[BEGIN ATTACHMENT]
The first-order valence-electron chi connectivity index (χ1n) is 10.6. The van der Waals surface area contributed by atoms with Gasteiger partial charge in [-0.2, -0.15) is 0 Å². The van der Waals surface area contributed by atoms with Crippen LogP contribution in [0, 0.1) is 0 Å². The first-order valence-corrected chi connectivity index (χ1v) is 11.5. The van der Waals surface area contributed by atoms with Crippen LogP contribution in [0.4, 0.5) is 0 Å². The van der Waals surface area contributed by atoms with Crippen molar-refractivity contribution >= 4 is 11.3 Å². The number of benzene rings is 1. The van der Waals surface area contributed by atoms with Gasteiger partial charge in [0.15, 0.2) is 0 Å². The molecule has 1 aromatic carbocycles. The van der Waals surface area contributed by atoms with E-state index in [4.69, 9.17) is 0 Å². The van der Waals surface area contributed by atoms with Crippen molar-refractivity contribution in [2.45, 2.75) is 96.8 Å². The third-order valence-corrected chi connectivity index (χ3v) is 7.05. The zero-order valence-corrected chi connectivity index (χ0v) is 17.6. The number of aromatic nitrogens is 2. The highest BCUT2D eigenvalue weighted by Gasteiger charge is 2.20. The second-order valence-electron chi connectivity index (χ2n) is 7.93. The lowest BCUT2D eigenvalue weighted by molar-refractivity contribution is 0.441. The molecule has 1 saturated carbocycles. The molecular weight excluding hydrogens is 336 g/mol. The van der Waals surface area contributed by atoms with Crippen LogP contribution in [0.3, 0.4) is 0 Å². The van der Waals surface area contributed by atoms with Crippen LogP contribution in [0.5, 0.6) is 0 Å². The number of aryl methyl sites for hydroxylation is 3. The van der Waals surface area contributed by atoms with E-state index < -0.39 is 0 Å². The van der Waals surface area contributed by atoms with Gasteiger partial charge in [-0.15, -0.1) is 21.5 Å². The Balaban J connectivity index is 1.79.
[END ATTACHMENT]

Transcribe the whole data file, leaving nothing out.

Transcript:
The first-order valence-electron chi connectivity index (χ1n) is 10.6. The van der Waals surface area contributed by atoms with Gasteiger partial charge in [-0.2, -0.15) is 0 Å². The van der Waals surface area contributed by atoms with Crippen LogP contribution in [0, 0.1) is 0 Å². The first-order valence-corrected chi connectivity index (χ1v) is 11.5. The van der Waals surface area contributed by atoms with Crippen LogP contribution in [0.4, 0.5) is 0 Å². The van der Waals surface area contributed by atoms with Crippen molar-refractivity contribution >= 4 is 11.3 Å². The number of benzene rings is 1. The van der Waals surface area contributed by atoms with Gasteiger partial charge in [0.15, 0.2) is 0 Å². The molecule has 1 aromatic carbocycles. The van der Waals surface area contributed by atoms with E-state index in [4.69, 9.17) is 0 Å². The van der Waals surface area contributed by atoms with Crippen molar-refractivity contribution in [2.45, 2.75) is 96.8 Å². The third-order valence-corrected chi connectivity index (χ3v) is 7.05. The zero-order valence-corrected chi connectivity index (χ0v) is 17.6. The number of aromatic nitrogens is 2. The highest BCUT2D eigenvalue weighted by Gasteiger charge is 2.20. The second-order valence-electron chi connectivity index (χ2n) is 7.93. The lowest BCUT2D eigenvalue weighted by molar-refractivity contribution is 0.441. The molecule has 1 saturated carbocycles. The molecular weight excluding hydrogens is 336 g/mol. The van der Waals surface area contributed by atoms with Crippen LogP contribution in [0.3, 0.4) is 0 Å². The van der Waals surface area contributed by atoms with Crippen LogP contribution in [0.5, 0.6) is 0 Å². The number of aryl methyl sites for hydroxylation is 3. The van der Waals surface area contributed by atoms with E-state index < -0.39 is 0 Å². The van der Waals surface area contributed by atoms with Gasteiger partial charge in [-0.15, -0.1) is 21.5 Å². The Balaban J connectivity index is 1.79.